Warner Bros. Is a 'Man of Steel' Marketing Machine

Warner Bros. Is a 'Man of Steel' Marketing Machine
Superman was an underachieving superhero???until Warner Bros. cut nearly $170 million in promotional deals with more than 100 partners (Photograph by Clay Enos/Warner Bros. Pictures via AP Photo)
Photograph by Clay Enos/Warner Bros. Pictures via AP Photo

You can buy Clark Kent glasses from Warby Parker. You can eat the same hamburger he (or rather, Superman) does from Carl’s Jr. and Hardee’s, drive a Dodge Ram truck as fast as he flies, and you can debate the removal of his stronger-than-steel beard hairs in a series of Gillette ads featuring Bill Nye, Mayim Bialik, and Kevin Smith. With over 100 promotional partners, 140 lines of licensed product, hundreds of retailers, and thousands of items—all the way from Under Armor work-out gear to a Superman doll from Mattel with stretchy arms that lets kids sling-shot him around until he looks like he’s flying—Warner Bros.’ Man of Steel is the most marketed movie this summer, if not this year. Don’t expect it to stop any time soon.

“We’re re-launching the entire Superman franchise,” says Brad Globe, Warner Bros.’ president of consumer products. “We’re coming off three Batman movies and Superman is the next [DC Comics] character we’re working on.” Man of Steel is just the first in what’s expected to be at least a trio of Warner Bros. movies, including a rumored Justice League film. But how do you market a character that most people already know about?

According to the Q Scores Co., which measures a brand or character’s cultural saturation, 87 percent of Americans knew who the red-caped superhero was before Man of Steel came out. (Sadly, the company doesn’t say what rock the the other 13 percent have been living under for the past 75 years.) “He’s right up there with Batman, Daffy Duck, the Easter Bunny,” says Henry Schafer, executive vice president of the Q Scores Co. But aside from the 2006 dud, Superman Returns, the 75-year-old character hadn’t been doing much lately to earn his fame.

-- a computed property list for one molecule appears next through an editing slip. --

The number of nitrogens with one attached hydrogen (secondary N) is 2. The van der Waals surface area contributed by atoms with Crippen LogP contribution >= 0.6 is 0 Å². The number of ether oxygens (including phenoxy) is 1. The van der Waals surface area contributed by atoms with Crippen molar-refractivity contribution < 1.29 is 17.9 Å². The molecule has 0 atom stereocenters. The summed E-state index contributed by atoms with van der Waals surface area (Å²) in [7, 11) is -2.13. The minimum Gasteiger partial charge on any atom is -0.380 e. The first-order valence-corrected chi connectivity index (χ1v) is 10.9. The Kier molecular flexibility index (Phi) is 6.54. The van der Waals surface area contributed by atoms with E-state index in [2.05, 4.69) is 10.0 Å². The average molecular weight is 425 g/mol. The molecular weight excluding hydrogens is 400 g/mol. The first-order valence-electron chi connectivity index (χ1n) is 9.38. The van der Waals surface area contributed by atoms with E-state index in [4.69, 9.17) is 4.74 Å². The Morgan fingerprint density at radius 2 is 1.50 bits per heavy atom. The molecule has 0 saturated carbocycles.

“We’d sort of been out of the Superman toy business for a while. It wasn’t a significant property for us,” says Warner Bros.’ Globe. In fact, Superman’s Q score—the percentage of people who not only know who he is, but who consider him one of their “favorite” superheroes—is only 32 percent, which is pretty low for a man who can outrun a train. He’s better liked (With a Q score of 41) among men aged 18 to 49—but not nearly as much as Batman (45), Spiderman (47), and Iron Man (52). Of course, those guys have benefited from recent Hollywood blockbusters, while Superman has been flying out there on his own.

That’s why Warner Bros. has gone all-out with its promotional blitz; the studio is trying to remind people that Superman is more than just a Christopher Reeve movie or a hokey TV show. Warner Bros. has made close to $170 million in promotional deals with over 100 partners—more than any movie in recent memory. According to Ad Age, the previous record holder was Universal’s 2012 movie, The Lorax, which had 70.

The onslaught of endorsement deals and product tie-ins guarantees that you can’t turn on a TV or visit Wal-Mart right now without being made “aware” that Superman exists, and the film has been such a box office success that it’s almost guaranteed to boost Superman’s popularity. Both Q Scores and the marketing analytics company NPD Group say it’s too early to tell how Superman-themed merchandise will fare compared to that of his comic book peers, but they expect the reboot to be a big success. In the week since the movie made its debut, over 100,000 Superman-themed t-shirts have sold, and an additional 100,000 toys have left the shelves.

“He’s selling as well as Batman, which is surprising,” says Globe. “We’ve always thought Batman had an advantage from a toy perspective because he has a very cool car and gadgets, while Superman, uh, flies.”

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